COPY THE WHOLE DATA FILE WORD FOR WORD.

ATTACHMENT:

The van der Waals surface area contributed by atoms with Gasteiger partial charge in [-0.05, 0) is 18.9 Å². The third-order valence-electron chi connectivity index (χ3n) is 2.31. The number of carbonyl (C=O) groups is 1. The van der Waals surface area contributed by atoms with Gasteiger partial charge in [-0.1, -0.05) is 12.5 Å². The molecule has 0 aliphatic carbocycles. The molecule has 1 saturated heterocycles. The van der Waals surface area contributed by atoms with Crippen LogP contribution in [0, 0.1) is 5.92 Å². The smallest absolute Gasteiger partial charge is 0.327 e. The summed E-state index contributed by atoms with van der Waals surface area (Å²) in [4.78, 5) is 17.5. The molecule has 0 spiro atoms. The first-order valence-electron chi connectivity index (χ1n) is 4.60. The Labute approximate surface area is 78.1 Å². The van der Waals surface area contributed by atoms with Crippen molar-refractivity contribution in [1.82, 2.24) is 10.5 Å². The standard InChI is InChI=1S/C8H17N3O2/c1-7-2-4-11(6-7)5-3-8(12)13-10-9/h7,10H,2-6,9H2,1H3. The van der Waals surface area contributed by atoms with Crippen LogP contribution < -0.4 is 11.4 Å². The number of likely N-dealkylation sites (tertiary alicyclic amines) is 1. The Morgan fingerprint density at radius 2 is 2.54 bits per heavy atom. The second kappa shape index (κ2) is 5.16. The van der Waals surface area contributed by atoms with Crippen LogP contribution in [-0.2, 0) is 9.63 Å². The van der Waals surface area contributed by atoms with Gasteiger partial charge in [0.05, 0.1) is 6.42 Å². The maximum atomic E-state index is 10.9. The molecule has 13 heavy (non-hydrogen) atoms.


The van der Waals surface area contributed by atoms with Gasteiger partial charge in [-0.05, 0) is 18.9 Å². The third-order valence-electron chi connectivity index (χ3n) is 2.31. The number of carbonyl (C=O) groups is 1. The van der Waals surface area contributed by atoms with Gasteiger partial charge in [-0.1, -0.05) is 12.5 Å². The molecule has 0 aliphatic carbocycles. The molecule has 1 saturated heterocycles. The van der Waals surface area contributed by atoms with Crippen LogP contribution in [0, 0.1) is 5.92 Å². The smallest absolute Gasteiger partial charge is 0.327 e. The summed E-state index contributed by atoms with van der Waals surface area (Å²) in [4.78, 5) is 17.5. The molecule has 0 spiro atoms. The first-order valence-electron chi connectivity index (χ1n) is 4.60. The Labute approximate surface area is 78.1 Å². The van der Waals surface area contributed by atoms with Crippen molar-refractivity contribution in [1.82, 2.24) is 10.5 Å². The standard InChI is InChI=1S/C8H17N3O2/c1-7-2-4-11(6-7)5-3-8(12)13-10-9/h7,10H,2-6,9H2,1H3. The van der Waals surface area contributed by atoms with Crippen LogP contribution < -0.4 is 11.4 Å². The number of likely N-dealkylation sites (tertiary alicyclic amines) is 1. The Morgan fingerprint density at radius 2 is 2.54 bits per heavy atom. The second kappa shape index (κ2) is 5.16. The van der Waals surface area contributed by atoms with Crippen LogP contribution in [-0.2, 0) is 9.63 Å². The van der Waals surface area contributed by atoms with Gasteiger partial charge in [0.05, 0.1) is 6.42 Å². The maximum atomic E-state index is 10.9. The molecule has 13 heavy (non-hydrogen) atoms.